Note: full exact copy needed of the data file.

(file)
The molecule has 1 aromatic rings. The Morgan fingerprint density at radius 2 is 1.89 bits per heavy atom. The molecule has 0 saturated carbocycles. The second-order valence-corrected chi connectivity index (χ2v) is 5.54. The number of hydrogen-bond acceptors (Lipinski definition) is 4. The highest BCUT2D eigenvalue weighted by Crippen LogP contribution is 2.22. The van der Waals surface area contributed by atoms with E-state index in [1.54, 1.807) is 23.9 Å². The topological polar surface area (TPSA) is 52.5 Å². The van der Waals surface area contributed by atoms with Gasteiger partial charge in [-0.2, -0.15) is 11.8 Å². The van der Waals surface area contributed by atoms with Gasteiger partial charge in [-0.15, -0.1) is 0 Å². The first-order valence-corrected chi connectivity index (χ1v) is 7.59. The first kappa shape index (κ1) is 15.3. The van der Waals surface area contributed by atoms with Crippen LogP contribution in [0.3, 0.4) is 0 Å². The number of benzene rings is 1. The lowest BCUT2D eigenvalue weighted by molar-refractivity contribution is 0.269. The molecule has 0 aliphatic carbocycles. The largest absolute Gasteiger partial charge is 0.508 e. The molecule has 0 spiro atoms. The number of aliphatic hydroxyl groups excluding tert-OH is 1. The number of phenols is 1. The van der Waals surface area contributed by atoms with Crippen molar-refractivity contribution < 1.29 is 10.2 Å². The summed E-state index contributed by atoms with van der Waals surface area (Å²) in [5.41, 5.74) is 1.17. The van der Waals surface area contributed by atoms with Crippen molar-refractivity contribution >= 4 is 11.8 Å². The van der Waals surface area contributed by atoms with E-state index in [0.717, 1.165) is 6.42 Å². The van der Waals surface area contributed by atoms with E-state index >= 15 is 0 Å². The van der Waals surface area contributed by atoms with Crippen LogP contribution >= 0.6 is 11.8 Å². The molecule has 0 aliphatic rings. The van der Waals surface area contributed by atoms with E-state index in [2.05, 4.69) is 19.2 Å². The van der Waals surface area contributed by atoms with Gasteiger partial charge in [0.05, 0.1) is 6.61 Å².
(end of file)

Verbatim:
The molecule has 1 aromatic rings. The Morgan fingerprint density at radius 2 is 1.89 bits per heavy atom. The molecule has 0 saturated carbocycles. The second-order valence-corrected chi connectivity index (χ2v) is 5.54. The number of hydrogen-bond acceptors (Lipinski definition) is 4. The highest BCUT2D eigenvalue weighted by Crippen LogP contribution is 2.22. The van der Waals surface area contributed by atoms with E-state index in [1.54, 1.807) is 23.9 Å². The topological polar surface area (TPSA) is 52.5 Å². The van der Waals surface area contributed by atoms with Gasteiger partial charge in [-0.2, -0.15) is 11.8 Å². The van der Waals surface area contributed by atoms with Gasteiger partial charge in [-0.15, -0.1) is 0 Å². The first-order valence-corrected chi connectivity index (χ1v) is 7.59. The first kappa shape index (κ1) is 15.3. The van der Waals surface area contributed by atoms with Crippen LogP contribution in [0.3, 0.4) is 0 Å². The number of benzene rings is 1. The lowest BCUT2D eigenvalue weighted by molar-refractivity contribution is 0.269. The molecule has 0 aliphatic carbocycles. The largest absolute Gasteiger partial charge is 0.508 e. The molecule has 0 spiro atoms. The number of aliphatic hydroxyl groups excluding tert-OH is 1. The number of phenols is 1. The van der Waals surface area contributed by atoms with Crippen molar-refractivity contribution < 1.29 is 10.2 Å². The summed E-state index contributed by atoms with van der Waals surface area (Å²) in [5.41, 5.74) is 1.17. The van der Waals surface area contributed by atoms with Crippen molar-refractivity contribution >= 4 is 11.8 Å². The van der Waals surface area contributed by atoms with E-state index in [0.717, 1.165) is 6.42 Å². The van der Waals surface area contributed by atoms with E-state index >= 15 is 0 Å². The van der Waals surface area contributed by atoms with Crippen LogP contribution >= 0.6 is 11.8 Å². The molecule has 0 aliphatic rings. The van der Waals surface area contributed by atoms with E-state index in [2.05, 4.69) is 19.2 Å². The van der Waals surface area contributed by atoms with Gasteiger partial charge in [0.05, 0.1) is 6.61 Å².